Population Care

Why BP must be top of mind at every Black woman’s doctor visit

Timothy M. Smith , Contributing News Writer

Hypertension is wreaking havoc on the Black population in the U.S. Case in point: More than 50% of Black women over the age of 20 have high blood pressure. But a silver lining in that statistic is Black women often make critical health care decisions and food choices for their families. Changing their understanding of the issue can help transform entire communities.

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The AMA—in collaboration with the AMA Foundation, Association of Black Cardiologists, American Heart Association, Minority Health Institute and National Medical Association—launched the “Release the Pressure” (RTP) campaign in 2020 to give Black women the resources they need to measure and track their BP numbers, as well as make healthy lifestyle changes for themselves and their families.

The campaign held a live online event, “Why Heart Health Matters,” in partnership with the Delta Research and Educational Foundation to emphasize the importance of Black women to their communities and outline the top-level messages about hypertension to share with them, no matter a physician’s specialty.

The Delta Research and Educational Foundation is a public charity, founded by Delta Sigma Theta Sorority, Inc., that supports scholastic achievement, public service programs and research initiatives focused on Black women.

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The theme of the event was education with presenters focusing on these key topics:

Know what high BP looks like. “The first step is to actually know your blood pressure,” said Yvonne Commodore-Mensah, PhD, MHS, RN, a cardiovascular nurse epidemiologist at Johns Hopkins School of Nursing in Baltimore. She also noted that blood pressure is typically considered elevated when the top number is 120 to 129 and the bottom number is less than 80, but it is high when the systolic (top number) is 130 or higher or the diastolic (bottom number) is 80 or higher.

Learn how to measure your BP at home. “One of the best investments that you can make in yourself is to actually invest in a validated home blood pressure device,” Commodore-Mensah said, adding that validatebp.org is the recommended source for validated devices in the U.S..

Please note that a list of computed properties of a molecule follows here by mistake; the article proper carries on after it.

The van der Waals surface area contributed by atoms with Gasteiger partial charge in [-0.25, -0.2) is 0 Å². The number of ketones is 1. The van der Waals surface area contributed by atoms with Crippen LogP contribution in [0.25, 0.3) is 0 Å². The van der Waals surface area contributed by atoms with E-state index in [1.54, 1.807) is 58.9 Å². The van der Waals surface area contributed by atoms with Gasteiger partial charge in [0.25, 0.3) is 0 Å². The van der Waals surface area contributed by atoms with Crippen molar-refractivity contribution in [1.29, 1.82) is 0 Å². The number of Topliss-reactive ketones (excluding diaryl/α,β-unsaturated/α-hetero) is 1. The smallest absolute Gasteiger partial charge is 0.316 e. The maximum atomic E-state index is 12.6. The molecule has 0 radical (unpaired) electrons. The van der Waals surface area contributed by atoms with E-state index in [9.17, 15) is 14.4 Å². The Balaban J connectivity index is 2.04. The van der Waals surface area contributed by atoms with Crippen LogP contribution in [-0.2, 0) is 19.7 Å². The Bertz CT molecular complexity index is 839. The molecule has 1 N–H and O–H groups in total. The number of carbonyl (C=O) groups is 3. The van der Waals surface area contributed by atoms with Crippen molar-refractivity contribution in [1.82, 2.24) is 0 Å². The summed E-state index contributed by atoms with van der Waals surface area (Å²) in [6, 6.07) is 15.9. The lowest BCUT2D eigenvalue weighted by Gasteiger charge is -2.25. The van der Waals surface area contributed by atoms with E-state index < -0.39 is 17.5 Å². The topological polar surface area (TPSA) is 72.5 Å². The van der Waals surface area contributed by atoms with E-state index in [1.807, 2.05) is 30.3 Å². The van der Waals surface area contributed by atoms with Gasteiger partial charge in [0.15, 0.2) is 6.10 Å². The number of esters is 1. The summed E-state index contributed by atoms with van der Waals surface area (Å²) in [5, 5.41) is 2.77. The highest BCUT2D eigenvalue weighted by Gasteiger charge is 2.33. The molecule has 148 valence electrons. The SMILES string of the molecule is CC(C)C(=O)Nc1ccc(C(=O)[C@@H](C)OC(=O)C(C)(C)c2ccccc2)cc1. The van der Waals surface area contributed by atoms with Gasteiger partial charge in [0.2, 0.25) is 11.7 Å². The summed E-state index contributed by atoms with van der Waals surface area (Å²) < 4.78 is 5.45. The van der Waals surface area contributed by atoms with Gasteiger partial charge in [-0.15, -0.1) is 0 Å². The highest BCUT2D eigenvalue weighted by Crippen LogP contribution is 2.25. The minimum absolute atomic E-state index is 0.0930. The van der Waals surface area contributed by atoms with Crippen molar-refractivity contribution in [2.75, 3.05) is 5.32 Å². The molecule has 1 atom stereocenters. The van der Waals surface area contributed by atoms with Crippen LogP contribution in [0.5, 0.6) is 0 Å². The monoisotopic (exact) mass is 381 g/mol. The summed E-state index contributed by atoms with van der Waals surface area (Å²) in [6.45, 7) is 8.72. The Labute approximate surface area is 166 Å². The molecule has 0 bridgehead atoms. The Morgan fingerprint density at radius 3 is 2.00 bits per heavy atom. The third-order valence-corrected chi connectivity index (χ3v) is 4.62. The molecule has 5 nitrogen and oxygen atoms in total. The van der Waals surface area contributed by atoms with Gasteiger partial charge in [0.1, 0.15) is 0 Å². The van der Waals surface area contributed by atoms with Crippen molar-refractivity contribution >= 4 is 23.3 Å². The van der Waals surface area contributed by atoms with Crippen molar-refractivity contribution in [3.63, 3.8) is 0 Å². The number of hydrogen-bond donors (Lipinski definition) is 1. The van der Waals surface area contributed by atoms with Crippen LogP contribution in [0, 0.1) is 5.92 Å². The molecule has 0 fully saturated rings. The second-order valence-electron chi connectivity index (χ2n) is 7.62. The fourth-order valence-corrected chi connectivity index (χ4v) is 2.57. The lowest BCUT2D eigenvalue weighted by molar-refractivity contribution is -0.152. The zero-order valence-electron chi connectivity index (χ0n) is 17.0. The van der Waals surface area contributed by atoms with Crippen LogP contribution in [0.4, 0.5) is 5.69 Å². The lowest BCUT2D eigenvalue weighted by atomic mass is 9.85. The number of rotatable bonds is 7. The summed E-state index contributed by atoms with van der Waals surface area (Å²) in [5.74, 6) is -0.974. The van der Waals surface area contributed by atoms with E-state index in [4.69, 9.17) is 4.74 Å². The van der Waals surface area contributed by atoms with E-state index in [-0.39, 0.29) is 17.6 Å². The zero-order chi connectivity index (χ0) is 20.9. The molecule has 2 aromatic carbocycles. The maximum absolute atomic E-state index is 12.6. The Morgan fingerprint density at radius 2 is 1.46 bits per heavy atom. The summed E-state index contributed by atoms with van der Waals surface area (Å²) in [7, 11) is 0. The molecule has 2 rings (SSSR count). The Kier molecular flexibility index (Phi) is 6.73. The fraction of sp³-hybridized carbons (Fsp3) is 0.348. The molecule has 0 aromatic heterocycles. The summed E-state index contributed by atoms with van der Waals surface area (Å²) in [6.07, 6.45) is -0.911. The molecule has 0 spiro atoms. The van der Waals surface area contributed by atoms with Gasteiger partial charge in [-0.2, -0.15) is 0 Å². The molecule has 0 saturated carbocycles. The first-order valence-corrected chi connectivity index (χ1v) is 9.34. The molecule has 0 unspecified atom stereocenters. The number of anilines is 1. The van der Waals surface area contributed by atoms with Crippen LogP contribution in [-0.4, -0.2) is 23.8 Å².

Take your medications as prescribed. “These medications work,” she added. “I’ve seen it firsthand.”

Track your progress. The Release the Pressure website features a seven-day recording log with two slots for each morning and evening. It also includes instructions for accurately measuring BP at home, with a graphic and video.

Know what you’re trying to do. The most important part of the RTP Heart Health Pledge, which is a cornerstone of the Release the Pressure campaign, is creating a heart health plan, said Rachel Villanueva, MD, a clinical assistant professor of obstetrics and gynecology at the NYU Grossman School of Medicine and the 122nd president of the National Medical Association.

“It is really so important to find a health home—a health care provider who knows you well, knows your family history,” she advised. Release the Pressure is dedicated to introducing Black women to health care providers who look like them through its regular events.

Make healthy lifestyle changes. Target at least two and a half hours of walking per week, for example. “Really working your heart improves your heart health,” Dr. Villanueva said. “Twenty, 30 minutes a day—just get outside. Put that on your schedule right away so there's nothing that that conflicts with it.”

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The Release the Pressure campaign encourages Black women to take the pledge to lower their blood pressure, as well as to set a goal, monitor their BP at home, activate a personalized wellness plan and join a “squad” of women committed to putting their heart health first.

The AMA has created a toolkit to help health professionals raise awareness of the Release the Pressure campaign and ensure every American has access to the conditions, resources and opportunities to achieve optimal BP.